It might seem obvious, but it’s worth saying: blogs are about communication. Communication isn’t the same thing as dissemination/syndication, as it implies that readers can participate in a post with critiques, questions, and additional information. Reader participation makes a blog more than simple announcements, it elevates a blog from a simple homepage1 to being a bazaar of ideas.
Participation can take many forms: comments being the most immediate (since the reader can easily browse them when reading the article); but automatic backlinking works too (see pingbacks). The irony is that adding that kind of a system to a blog makes it intrinsically more interesting, both to the reader and the writer.
Rant trigger: some guy presents an idea without any mechanism of receiving feedback. Honourable mention: dmo asks for tips on his blog, without providing a mechanism for readers to comment..
I was taking a photos at the Icebreaker soccer tournament this weekend. A few things worth noting
1/100 of a second isn’t nearly as fast as I thought it was. With a telephoto at around 100mm, there was still significant motion blur from the movement of my camera. I’d consciously turned off shake reduction (WHY? WHY? WHY?). If I’d had SR on, maybe I would have been able to use a few more of the shots.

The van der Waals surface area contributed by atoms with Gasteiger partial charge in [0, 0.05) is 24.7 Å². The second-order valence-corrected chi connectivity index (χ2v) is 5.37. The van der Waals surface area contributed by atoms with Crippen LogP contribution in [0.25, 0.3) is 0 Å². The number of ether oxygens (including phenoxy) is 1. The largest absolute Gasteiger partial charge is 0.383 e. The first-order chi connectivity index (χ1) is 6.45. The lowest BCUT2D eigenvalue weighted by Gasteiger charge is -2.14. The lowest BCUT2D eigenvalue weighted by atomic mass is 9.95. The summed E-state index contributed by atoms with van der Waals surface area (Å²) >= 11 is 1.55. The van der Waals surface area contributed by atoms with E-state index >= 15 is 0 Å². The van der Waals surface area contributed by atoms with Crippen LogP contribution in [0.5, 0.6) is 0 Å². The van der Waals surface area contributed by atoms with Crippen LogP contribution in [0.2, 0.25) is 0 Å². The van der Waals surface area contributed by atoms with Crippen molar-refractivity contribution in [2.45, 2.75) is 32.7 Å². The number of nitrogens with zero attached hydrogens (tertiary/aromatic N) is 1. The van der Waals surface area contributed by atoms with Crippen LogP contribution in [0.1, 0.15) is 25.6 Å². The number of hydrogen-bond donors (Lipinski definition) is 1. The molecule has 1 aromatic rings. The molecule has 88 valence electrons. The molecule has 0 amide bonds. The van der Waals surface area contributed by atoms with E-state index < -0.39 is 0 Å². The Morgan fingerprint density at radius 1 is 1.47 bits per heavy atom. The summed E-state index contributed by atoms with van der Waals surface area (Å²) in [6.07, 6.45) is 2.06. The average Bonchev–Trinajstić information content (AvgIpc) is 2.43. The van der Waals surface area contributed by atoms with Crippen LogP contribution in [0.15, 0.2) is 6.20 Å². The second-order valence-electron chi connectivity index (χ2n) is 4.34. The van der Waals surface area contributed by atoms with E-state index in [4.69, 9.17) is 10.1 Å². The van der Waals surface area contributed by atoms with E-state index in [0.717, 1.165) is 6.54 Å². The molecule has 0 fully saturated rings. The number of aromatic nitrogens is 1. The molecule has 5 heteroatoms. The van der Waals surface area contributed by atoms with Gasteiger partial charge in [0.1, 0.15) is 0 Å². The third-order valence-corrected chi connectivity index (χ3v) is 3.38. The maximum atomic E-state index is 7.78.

I was shooting at low shutter speeds to try and create a feeling of depth. At 100mm, f12-f16, with a subject ~40 feet away, I had a depth of field of about 35 feet. In my books that’s too much. If I’d forced my camera to stay around f8, I’d have had a much more dramatic DoF: 10 feet; but that would have started interfering with my motion blur. I’m starting to wonder if a monopod would have helped. 1
Shots from behind the net were the most dramatic. A few of the games I was watching went to shoot outs, so I had a nicely choreographed play to track. I opened my focal length up to 50mm, which was probably a mistake, as it didn’t compress the kicker to look close to the goalie, nor did it give me enough of an angle to catch the ball hitting the corners of the net, although stepping back 5 or 10 feet probably would have helped.
I didn’t have a chance to take many “vertical” shots (ie, the camera 90° to horizontal), mostly because the action was moving too quickly.